After all three zones are completed, three sets of challenges appear, ten for each stage. There is one key placed in each of these areas that are needed to gain access to the boss. All you have to do to obtain these keys is beat one mission in each area. That’s it. One challenge. Out of 10. Here you can see they aren’t trying to force the extra content on you, but at least having you take a stab at it if finishing the game is all you are really looking to do. I really like the idea that I don’t have to go through an onslaught of these; I guess you could say, side quests, to progress.
You may be wondering, what would provoke me to even play the rest of the challenges if I can just win by playing a few? Collectibles. After every challenge you unlock a new piece of artwork, music, and sometimes even a new skill. The artwork can range from concept art of stages to just original character drawings. The music on the other hand is all from past games. Literally, almost every Sonic game has at least one music track featured. Then when you collect these songs, you can apply them to different stages if you want to mix things up a little. Oh yeah, and they’re just damn fun. Missions ranging from beating another you in a race, having Sonic’s friends help through obstacles, or even bouncing the end level flag to the end of the level as a Sonic 3 callback.
The boss fights are all brought back from the past as well but bigger than before. Although they may look more intimidating or more challenging, they really aren’t. They just didn’t give me the same feeling of excitement as the originals did. Even the final boss is a let down which was kind of a disappointment for me. Rival battles for chaos emeralds are also included as a nice touch and I actually, despite their low difficulty, had a fun time with them.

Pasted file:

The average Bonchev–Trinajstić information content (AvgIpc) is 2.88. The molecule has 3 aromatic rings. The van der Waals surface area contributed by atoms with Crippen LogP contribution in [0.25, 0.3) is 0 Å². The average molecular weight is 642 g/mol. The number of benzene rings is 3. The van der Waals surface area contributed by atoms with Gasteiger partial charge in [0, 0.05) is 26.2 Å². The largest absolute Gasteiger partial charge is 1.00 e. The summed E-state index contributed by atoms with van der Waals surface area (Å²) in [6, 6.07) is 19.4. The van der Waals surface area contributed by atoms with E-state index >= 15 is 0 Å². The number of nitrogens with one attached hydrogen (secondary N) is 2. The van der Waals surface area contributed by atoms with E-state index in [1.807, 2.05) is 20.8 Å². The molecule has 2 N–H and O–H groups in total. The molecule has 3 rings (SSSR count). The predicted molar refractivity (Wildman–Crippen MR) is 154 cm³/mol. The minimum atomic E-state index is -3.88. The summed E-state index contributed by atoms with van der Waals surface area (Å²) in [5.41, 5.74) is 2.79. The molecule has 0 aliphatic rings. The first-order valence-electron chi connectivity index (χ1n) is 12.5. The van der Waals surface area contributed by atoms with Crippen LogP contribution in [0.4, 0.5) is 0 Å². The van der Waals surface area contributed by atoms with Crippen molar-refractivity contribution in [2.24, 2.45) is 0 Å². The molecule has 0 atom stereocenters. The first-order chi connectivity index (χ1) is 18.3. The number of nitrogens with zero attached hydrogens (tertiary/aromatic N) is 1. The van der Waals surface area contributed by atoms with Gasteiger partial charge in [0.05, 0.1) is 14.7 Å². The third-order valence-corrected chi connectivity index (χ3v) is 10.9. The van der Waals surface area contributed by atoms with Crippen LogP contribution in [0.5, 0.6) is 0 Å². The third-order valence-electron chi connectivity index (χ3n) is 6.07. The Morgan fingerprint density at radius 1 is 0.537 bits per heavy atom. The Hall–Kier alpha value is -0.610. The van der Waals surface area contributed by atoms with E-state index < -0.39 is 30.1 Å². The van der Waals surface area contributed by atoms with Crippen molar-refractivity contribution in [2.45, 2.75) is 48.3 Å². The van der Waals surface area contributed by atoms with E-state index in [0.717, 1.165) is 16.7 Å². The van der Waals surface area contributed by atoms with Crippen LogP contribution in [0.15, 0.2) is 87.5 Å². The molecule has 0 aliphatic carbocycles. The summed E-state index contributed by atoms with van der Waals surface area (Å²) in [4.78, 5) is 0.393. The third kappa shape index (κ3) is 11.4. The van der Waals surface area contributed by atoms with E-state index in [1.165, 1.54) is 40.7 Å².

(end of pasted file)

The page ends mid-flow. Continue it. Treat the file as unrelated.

Another cool addition is the Skill Shop. Here you can purchase upgrades that make finishing stages or completing challenges easier like “Power Sneakers” that make you even faster or the “Flame Shield” from Sonic 3. Up to a max of five skills can be equipped and you also can’t go over a skill point number of 100. So be sure to choose your skills wisely.
Without a doubt though, this is one of my favorite looking PS3 games. It’s bright and vibrant colors just stand out so much in its high definition quality. The green grass of the Green Hill Zone, the ruins of Sky Sanctuary Zone, or even just watching Sonic fly across the screen makes Sonic Generations look outstanding. It’s just such a nice change of pace from the very gray and stagnant colors we usually get in HD, not saying those are a bad thing though. The presentation of the game itself is a little overdoing it for my tastes. The cluttered level load screen to the odd looking pause menu are just, shall I put it simply, ugly. It’s definitely bright, but just a little too confusing.
While Sega had been digging a deeper, and deeper hole for Sonic video games, they finally clambered out of that ditch with Sonic Generations. Fast-paced and polished gameplay, a simplistic story, gorgeous graphics, and plenty of replayability, Sonic Generations really proved itself, and I can’t wait to see what they do next.